Fear of missing out

Type of social anxiety / From Wikipedia, the free encyclopedia

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Fear of missing out (FOMO) is the feeling of apprehension that one is either not in the know about or missing out on information, events, experiences, or life decisions that could make one's life better.[2] FOMO is also associated with a fear of regret,[3] which may lead to concerns that one might miss an opportunity for social interaction, a novel experience, a memorable event, profitable investment or the comfort of those you love and who love you back. [4] It is characterized by a desire to stay continually connected with what others are doing,[2] and can be described as the fear that deciding not to participate is the wrong choice.[3][5] FOMO could result from not knowing about a conversation,[6] missing a TV show, not attending a wedding or party,[7] or hearing that others have discovered a new restaurant.[8] FOMO in recent years has been attributed to a number of negative psychological and behavioral symptoms.[3][9][10]

Smartphones enable people to remain in contact with their social and professional network continuously. This may result in compulsive checking for status updates and messages, for fear of missing an opportunity.[1]

FOMO has increased in recent times due to advancements in technology.[11] Social networking sites create many opportunities for FOMO. While it provides opportunities for social engagement,[2] it offers a view into an endless stream of activities in which a person is not involved. Psychological dependence on social media can lead to FOMO[12] or even pathological internet use.[13] FOMO is also present in video games, investing, and business marketing.[14][15][16] The increasing popularity of the phrase has led to related linguistic and cultural variants.[17] FOMO is associated with worsening depression and anxiety, and a lowered quality of life.[18]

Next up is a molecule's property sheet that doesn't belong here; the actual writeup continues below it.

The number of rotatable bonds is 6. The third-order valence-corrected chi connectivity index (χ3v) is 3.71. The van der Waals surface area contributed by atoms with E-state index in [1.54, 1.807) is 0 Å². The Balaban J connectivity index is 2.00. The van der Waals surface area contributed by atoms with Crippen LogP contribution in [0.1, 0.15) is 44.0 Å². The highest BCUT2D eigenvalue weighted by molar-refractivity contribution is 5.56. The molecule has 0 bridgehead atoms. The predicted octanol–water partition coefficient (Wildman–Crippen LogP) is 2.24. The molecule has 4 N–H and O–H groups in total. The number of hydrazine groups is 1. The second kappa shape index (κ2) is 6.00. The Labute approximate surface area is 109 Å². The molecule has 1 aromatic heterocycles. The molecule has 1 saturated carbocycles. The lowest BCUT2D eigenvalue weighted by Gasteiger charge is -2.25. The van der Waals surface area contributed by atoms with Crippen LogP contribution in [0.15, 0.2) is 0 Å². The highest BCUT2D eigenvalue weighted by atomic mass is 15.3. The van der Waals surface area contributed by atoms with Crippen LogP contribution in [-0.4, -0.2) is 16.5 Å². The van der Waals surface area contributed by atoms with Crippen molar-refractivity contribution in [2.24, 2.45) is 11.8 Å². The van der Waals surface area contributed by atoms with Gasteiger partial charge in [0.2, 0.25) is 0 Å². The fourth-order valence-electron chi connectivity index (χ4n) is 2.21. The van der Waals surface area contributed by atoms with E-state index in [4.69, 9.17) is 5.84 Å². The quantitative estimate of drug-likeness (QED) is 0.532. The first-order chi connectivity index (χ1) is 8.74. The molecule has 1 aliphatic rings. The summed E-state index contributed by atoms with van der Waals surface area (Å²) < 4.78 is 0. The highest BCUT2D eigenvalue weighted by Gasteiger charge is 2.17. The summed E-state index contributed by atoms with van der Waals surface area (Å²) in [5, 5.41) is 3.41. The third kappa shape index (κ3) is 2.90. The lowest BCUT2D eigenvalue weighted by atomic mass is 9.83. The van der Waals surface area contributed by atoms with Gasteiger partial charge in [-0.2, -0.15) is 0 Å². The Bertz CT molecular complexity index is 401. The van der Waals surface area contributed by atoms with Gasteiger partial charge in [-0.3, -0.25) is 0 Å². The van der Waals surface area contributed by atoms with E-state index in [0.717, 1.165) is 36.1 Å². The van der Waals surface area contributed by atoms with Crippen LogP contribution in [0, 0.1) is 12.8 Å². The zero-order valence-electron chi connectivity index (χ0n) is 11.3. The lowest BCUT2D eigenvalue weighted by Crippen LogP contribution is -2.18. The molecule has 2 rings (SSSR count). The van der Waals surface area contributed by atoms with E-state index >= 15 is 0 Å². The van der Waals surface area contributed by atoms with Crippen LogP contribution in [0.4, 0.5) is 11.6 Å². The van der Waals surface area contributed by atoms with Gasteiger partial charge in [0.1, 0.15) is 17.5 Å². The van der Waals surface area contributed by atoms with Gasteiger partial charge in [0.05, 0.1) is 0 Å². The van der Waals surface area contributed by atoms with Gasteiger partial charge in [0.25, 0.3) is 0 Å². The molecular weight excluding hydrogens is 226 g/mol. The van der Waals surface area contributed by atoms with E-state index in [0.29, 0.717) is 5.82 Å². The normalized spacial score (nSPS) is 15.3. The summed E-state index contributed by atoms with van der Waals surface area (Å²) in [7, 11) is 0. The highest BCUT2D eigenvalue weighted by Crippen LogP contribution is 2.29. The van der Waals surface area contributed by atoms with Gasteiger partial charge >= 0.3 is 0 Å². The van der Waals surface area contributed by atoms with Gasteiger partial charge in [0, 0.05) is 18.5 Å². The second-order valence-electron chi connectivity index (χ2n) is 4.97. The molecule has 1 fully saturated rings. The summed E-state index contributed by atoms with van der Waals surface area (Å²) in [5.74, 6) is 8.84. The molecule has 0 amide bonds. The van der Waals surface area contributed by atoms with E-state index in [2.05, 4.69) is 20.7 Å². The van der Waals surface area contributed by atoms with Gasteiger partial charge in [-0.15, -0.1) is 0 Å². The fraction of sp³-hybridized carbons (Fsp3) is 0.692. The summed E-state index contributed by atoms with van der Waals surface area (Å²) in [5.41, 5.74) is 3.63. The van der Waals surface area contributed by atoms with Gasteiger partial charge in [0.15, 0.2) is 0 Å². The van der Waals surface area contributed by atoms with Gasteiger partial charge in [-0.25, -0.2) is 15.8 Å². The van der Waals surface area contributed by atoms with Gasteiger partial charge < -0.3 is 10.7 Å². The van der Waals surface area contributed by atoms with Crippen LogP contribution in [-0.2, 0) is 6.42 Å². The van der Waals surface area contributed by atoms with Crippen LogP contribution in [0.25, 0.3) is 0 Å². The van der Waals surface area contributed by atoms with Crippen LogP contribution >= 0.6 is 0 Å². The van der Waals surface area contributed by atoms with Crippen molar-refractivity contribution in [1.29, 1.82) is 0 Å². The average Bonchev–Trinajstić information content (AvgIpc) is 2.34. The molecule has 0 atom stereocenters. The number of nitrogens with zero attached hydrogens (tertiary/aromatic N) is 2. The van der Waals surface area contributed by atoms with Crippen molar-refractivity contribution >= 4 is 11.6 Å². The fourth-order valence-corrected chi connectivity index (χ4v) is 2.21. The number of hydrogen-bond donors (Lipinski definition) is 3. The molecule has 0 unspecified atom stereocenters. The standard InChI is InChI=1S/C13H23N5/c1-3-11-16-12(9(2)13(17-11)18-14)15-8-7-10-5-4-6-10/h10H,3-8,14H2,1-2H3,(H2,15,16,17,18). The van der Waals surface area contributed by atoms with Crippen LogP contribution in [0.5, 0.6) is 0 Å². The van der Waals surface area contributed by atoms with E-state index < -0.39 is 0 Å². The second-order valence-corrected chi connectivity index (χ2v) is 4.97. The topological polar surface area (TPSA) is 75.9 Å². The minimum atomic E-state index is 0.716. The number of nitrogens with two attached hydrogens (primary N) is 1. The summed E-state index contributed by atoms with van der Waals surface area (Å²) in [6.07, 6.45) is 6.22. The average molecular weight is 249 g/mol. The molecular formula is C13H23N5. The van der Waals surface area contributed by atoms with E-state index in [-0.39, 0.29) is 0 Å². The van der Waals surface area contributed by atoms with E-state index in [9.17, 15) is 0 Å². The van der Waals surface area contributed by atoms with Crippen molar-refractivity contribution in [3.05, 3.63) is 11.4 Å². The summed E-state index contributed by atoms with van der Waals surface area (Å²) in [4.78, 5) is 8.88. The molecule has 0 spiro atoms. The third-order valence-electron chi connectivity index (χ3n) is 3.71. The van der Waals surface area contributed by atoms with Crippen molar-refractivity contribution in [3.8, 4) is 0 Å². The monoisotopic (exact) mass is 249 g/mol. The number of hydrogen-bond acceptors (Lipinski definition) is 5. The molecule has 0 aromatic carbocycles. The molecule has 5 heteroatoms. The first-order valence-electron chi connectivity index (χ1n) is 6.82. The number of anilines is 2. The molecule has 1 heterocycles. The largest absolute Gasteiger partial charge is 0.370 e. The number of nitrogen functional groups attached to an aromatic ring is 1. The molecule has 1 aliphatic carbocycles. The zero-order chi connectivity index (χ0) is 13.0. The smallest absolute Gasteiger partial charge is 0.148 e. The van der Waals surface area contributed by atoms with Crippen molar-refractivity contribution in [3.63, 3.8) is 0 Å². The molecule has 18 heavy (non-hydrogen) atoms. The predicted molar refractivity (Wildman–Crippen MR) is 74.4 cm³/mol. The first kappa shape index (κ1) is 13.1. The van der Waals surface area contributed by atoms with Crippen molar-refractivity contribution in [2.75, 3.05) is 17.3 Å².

FOMO can also affect businesses. Hype and trends can lead business leaders to invest based on perceptions of what others are doing, rather than their own business strategy.[19] This is also the idea of the bandwagon effect, where one individual may see another person (s) do something and they begin to think it must be important because everyone is doing it. They might not even understand the meaning behind it, and they may not totally agree with it. Nevertheless, they are still going to participate because they don't want to be left out.[20]

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